3. Higher Pay and Compensation

Nursing school isn’t free, and if you were already carrying some student loan debt from a bachelor’s degree before you decided to become a nurse, you may be starting your professional career in a hole financially. Then, there are growing household expenses and the stress that comes along with never seeming to get ahead.

Advanced practice nursing is one way to go after a higher pay rate, but this typically involves additional years of training that you may not be able to get through and/or afford to wait to start earning real paychecks. On-the-job training and accruing years of experience will also help, but what if you need to start earning more sooner rather than later?

Solution: Become a Nurse for Hire

It’s one thing to know that you’ll be on-call for a certain number of shifts each week and each month. Leaving this flexibility in your schedule doesn’t always lead to higher pay, however. There are other, more reliable ways to leverage schedule flexibility into a higher pay rate. Per diem nurses can earn more per hour, but with it, comes the stress of not knowing exactly when or where you’ll be working from one day to the next. A travel nurse is more of a happy medium in which you’re still guaranteed a certain number of shifts, you just don’t know where exactly you’ll be working until checking in.


4. Management, Institutional Credibility, and Team Morale

As much as nursing and hospital managers talk about the importance of building a good work culture and strong relationships with co-workers, this culture can change very quickly. A good hire—or a bad one—especially in one or two key positions within a department can signal a sea change to the rest of the team. This is why good work culture is so important but also why it’s so fragile. A more insidious kind of burnout may result from a lack of institutional credibility. Nonsensical budget rules and internal hospital policies that persist for years without explanation hurt job satisfaction.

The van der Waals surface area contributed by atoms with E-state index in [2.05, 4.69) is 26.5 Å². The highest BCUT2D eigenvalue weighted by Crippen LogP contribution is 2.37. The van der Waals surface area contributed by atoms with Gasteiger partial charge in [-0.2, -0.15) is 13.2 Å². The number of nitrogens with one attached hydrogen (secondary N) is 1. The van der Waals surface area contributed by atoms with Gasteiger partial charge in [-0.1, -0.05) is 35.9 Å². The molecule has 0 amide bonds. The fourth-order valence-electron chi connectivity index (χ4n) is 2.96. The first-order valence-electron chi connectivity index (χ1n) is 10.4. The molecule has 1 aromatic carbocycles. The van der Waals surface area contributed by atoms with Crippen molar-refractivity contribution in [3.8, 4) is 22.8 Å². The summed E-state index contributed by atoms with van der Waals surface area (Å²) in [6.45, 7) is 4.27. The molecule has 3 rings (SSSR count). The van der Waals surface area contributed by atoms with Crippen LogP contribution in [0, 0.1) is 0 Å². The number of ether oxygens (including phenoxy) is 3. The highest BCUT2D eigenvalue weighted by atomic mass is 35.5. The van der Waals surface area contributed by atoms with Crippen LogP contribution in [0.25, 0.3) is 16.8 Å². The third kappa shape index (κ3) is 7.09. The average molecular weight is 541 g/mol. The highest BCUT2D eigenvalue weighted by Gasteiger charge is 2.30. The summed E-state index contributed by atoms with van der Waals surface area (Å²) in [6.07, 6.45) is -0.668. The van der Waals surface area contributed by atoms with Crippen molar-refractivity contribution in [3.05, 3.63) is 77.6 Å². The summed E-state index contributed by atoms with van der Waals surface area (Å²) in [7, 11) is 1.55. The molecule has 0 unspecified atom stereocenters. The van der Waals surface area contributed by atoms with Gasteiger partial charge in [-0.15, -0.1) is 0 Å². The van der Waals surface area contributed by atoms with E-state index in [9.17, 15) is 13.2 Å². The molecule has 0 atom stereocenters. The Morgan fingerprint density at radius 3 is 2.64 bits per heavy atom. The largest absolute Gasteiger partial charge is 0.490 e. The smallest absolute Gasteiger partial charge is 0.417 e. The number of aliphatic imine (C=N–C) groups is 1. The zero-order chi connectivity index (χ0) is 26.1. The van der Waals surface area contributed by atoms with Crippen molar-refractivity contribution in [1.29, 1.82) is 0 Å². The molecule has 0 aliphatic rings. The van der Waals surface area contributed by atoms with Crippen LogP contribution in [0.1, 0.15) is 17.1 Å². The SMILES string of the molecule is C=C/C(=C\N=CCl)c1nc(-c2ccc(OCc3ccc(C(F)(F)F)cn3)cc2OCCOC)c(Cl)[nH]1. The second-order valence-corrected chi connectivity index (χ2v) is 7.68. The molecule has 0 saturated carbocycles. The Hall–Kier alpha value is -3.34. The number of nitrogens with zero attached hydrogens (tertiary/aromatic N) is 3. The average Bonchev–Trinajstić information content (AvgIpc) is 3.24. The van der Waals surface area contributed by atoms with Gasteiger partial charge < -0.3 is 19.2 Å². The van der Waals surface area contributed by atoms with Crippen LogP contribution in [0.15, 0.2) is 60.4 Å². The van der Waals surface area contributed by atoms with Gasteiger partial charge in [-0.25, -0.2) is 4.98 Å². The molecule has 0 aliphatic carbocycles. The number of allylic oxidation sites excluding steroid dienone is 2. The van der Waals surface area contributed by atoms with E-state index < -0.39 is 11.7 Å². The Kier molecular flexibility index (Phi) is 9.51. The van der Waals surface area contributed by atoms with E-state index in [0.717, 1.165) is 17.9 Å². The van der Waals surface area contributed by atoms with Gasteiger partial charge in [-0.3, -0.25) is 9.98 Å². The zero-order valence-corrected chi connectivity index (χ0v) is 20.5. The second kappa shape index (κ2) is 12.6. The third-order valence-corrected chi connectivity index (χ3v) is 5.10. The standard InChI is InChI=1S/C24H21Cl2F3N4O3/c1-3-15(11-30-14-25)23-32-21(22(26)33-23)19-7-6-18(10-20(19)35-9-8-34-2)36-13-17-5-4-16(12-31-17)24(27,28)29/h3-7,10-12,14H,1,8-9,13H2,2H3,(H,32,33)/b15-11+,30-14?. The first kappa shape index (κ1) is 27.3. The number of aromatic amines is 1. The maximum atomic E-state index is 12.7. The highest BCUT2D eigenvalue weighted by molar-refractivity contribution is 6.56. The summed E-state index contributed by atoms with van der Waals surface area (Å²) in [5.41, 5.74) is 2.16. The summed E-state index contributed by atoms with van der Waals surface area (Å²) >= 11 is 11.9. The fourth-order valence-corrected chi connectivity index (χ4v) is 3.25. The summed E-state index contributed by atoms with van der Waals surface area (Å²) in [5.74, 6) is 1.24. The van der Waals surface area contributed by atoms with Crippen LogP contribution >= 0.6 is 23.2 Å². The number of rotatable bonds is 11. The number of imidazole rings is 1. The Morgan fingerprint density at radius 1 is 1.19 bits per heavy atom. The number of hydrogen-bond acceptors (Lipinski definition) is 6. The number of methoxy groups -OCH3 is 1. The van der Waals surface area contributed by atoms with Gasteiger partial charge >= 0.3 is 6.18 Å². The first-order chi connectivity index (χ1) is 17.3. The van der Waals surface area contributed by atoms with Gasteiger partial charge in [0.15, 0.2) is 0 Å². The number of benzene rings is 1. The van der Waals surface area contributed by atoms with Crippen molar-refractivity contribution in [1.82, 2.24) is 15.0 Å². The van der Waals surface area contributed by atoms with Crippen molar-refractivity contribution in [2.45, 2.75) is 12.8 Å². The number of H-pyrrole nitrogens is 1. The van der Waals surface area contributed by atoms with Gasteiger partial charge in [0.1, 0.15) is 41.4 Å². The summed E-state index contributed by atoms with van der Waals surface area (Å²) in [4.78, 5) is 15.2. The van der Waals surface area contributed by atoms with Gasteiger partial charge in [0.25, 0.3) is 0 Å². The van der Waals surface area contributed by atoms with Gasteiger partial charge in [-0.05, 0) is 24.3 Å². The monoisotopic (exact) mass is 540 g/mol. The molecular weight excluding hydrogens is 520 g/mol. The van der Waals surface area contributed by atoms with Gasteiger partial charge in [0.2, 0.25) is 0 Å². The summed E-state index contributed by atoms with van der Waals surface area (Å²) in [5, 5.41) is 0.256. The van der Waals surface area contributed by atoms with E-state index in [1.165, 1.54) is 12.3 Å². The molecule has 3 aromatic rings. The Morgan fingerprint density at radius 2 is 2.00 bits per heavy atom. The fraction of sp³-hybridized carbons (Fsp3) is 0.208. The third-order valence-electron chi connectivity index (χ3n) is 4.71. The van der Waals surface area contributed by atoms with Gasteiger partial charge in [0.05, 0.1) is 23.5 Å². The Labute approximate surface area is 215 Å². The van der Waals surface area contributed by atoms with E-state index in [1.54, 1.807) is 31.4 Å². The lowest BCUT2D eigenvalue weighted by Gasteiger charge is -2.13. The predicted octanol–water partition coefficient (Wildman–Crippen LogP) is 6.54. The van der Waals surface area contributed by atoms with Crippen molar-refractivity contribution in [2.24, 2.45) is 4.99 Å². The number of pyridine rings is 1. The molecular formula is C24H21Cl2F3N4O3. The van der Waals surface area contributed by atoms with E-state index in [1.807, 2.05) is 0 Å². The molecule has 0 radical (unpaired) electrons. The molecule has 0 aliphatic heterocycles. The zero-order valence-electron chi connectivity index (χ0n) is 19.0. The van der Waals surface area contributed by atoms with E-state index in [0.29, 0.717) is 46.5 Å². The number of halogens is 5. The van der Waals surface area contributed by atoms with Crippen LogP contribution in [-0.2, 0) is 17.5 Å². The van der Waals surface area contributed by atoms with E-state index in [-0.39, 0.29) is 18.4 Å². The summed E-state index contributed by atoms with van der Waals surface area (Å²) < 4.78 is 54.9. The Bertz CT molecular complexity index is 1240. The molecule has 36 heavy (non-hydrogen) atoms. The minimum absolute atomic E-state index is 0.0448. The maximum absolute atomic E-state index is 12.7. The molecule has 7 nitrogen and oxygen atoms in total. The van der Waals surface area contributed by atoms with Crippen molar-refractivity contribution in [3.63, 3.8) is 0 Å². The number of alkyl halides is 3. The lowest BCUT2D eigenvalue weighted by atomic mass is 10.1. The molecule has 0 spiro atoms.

Often, you may even like your direct supervisor who themselves are subject to these harmful institutional policies. Alternately, if your immediate boss is the problem and you’re tied to your current department and skillset, you may find it easier to transfer to a different job in the same hospital.


Solution: Communication, Participation, and Self-Preservation

As an employee, it’s on you to communicate these types of concerns and work toward reasonable solutions. In some situations, however, the best choice is to look for another position. Whether it’s the work and schedule demands or the problems associated with large bureaucracies, it might be time you consider one of a growing number of nursing jobs outside of the hospital.


Finding Your Dream Nursing Job isn’t as Easy as It Sounds

If you’re a nurse looking for a job, you probably won’t have any trouble finding job postings. While certain locations and certain positions can be more competitive than others, the overall nursing shortage isn’t going away. There are hundreds, if not thousands, of job postings for nurses in most major U.S. cities.